DENVER (CBS4/AP) – Denver Public Health on Tuesday released a statement concerning actor Charlie Sheen’s announcement that he’s been living HIV positive for the last four years.
“Charlie Sheen’s announcement that he is living with HIV brings up the importance of not only HIV testing, but also the importance of taking meds, and talking about a positive HIV diagnosis with loved ones and partners,” Sarah E. Rowan, MD, Interim Director of HIV and Viral Hepatitis Prevention at Denver Public Health said in the statement.
Rowan said HIV has become manageable because of advancements in medicines and treatment.
“Treatment for HIV can suppress one’s viral load, greatly decreasing the chances of transmission when combined with other protective methods, like condoms,” Rowan said. “For some, sharing their HIV diagnosis can be hard. It is crucial we come together to end stigma surrounding HIV, both for those living with HIV, and for those who are not. Opening the doors of communication allows people to freely talk about their status with partners, get tested and begin treatment if necessary.”
“My partying days are behind me,” Sheen said in a letter posted online. “My philanthropic days are ahead of me.”
The former “Two and a Half Men” star appeared on NBC’s “Today” to say he tested positive for the virus that causes AIDS about four years ago, but that, thanks to a rigorous drug regimen, he’s healthy.
DR. DAVE HNIDA’S BLOG: Charlie Sheen: 5 Things To Know About HIV In America
When asked by “Today” co-host Matt Lauer if he had transmitted the disease to others, Sheen declared, “Impossible. Impossible,” and insisted he had informed every sexual partner of his condition beforehand. He told Lauer he has had unprotected sex with two partners, both of whom knew ahead of time, adding, with no clarification, “They were under the care of my doctor.”
That claim was disputed by Bree Olson, who was living with Sheen in 2011 as one of his two “goddesses.”
“He never said anything to me,” Olson said on Howard Stern’s SiriusXM radio show Tuesday.
She said she learned of Sheen’s condition only in the past few days, prompting her to be tested. She told Stern the results were negative.
Asked by Lauer if he expected “a barrage of lawsuits” from past sexual partners alleging he infected them, he said wanly, “I’m sure that’s next.”
But in California, where Sheen resides, a person can be charged with a felony only if they are aware they are HIV-positive and engage in unprotected sex with another person with the specific intent of exposing them to the disease.
With his public pronouncements, Sheen said he hoped to reduce the stigma and shame still felt by others diagnosed with HIV, as well as by those reluctant to be tested. He voiced hope that “others may come forward and say, ‘Thanks, Charlie, for kicking the door open.'”
While some may have dismissed what Sheen said as the latest rantings of a reckless grandstander, others were calling him a champion.
“Today, he’s a hero of mine,” said Peter Staley, a long-time AIDS activist who is HIV-positive. Watching Sheen’s interview, “I saw someone who has made a major leap forward and is on a new path that will hopefully end up helping a lot of people.”
And Gay Men’s Health Crisis CEO Kelsey Louie said, “Charlie Sheen deserves privacy and respect for sharing his status — no matter what his personal circumstances were.”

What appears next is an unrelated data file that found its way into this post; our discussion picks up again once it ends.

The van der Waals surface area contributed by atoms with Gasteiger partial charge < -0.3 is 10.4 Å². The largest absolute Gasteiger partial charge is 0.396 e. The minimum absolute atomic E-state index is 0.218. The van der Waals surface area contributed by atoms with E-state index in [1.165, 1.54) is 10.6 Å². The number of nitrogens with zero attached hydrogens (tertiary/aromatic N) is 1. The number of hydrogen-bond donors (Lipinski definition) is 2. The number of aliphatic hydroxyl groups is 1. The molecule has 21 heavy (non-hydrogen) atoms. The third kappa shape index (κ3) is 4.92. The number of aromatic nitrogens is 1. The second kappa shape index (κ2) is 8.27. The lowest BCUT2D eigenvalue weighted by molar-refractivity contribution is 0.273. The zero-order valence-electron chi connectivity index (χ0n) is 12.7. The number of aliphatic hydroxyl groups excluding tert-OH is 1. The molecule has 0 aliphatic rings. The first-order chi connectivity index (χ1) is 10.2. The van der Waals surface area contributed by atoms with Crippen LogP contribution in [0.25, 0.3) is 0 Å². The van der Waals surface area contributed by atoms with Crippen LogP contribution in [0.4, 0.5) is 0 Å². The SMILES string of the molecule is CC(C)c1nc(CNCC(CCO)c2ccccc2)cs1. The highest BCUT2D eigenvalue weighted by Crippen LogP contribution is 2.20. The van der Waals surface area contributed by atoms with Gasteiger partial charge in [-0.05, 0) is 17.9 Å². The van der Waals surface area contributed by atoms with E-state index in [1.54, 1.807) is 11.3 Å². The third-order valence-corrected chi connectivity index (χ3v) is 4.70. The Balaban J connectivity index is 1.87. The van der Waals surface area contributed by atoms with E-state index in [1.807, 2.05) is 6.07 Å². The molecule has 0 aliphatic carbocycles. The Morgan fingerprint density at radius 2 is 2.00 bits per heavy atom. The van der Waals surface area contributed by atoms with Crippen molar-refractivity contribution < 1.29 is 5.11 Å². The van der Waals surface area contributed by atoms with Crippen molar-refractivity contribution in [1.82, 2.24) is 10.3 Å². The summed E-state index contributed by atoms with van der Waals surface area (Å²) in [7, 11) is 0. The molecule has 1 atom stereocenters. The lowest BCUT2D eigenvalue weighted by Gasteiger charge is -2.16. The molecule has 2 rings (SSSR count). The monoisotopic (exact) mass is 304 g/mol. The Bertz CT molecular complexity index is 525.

Sheen said one reason for going public with his condition was to put a stop to shakedowns from prostitutes and others. He said one prostitute took a photo of the HIV-related drugs in his medicine cabinet and threatened to sell that photo to the tabloids.
He said he had paid “enough to bring it into the millions” — perhaps as much as $10 million — to buy their silence.
“Are you still paying these people?” Lauer asked him.
“Not after today I’m not,” said Sheen, who during his appearance appeared jumpy and spoke in stuttering bursts.
He did not address when, and by whom, he may have been infected.
For part of the interview, Sheen was joined by his physician, Dr. Robert Huizenga, who said the HIV level in Sheen’s blood is “undetectable” and that he does not have AIDS.
“He is absolutely healthy,” said Huizenga.
Sheen said in the past that he was “so depressed by the condition I was in that I was doing a lot of drugs, I was drinking way too much.” He said he currently is not abusing drugs, though he allowed that he is “still drinking a little bit.”
The disclosure was the latest chapter in Sheen’s headline-seizing history. In recent years, drug and alcohol abuse led to his being kicked off CBS’ hit sitcom “Two and a Half Men” in 2011, where he played a womanizing bachelor, after a meltdown that included calling the show’s producer “a contaminated little maggot.”
His escapades also included the revelation that he spent more than $50,000 as a client of “Hollywood Madam” Heidi Fleiss’ prostitution ring.
Sheen has been married three times, the first time to model Donna Peele in the 1990s.
He and actress Denise Richards were married from 2002 to 2006 and have two daughters. Sheen and real estate investor Brooke Mueller wed in 2008 and divorced in 2011; they have two sons. Sheen pleaded guilty in 2010 in Aspen to a misdemeanor assault charge. He was arrested after a fight with his Mueller on Christmas day 2009. Sheen was sentenced to 30 days in a rehabilitation center, probation and anger management.
“Brooke can confirm that she and the boys are not HIV positive,” Steve Honig, a spokesperson for Mueller, said in an email.
Additional Information From Denver Public Health
Visit DenverHealth.org/EndAIDS to find out what you can do to help end the AIDS epidemic by 2030.
(TM and © Copyright 2015 CBS Radio Inc. and its relevant subsidiaries. CBS RADIO and EYE Logo TM and Copyright 2015 CBS Broadcasting Inc. Used under license. All Rights Reserved. This material may not be published, broadcast, rewritten, or redistributed. The Associated Press contributed to this report.)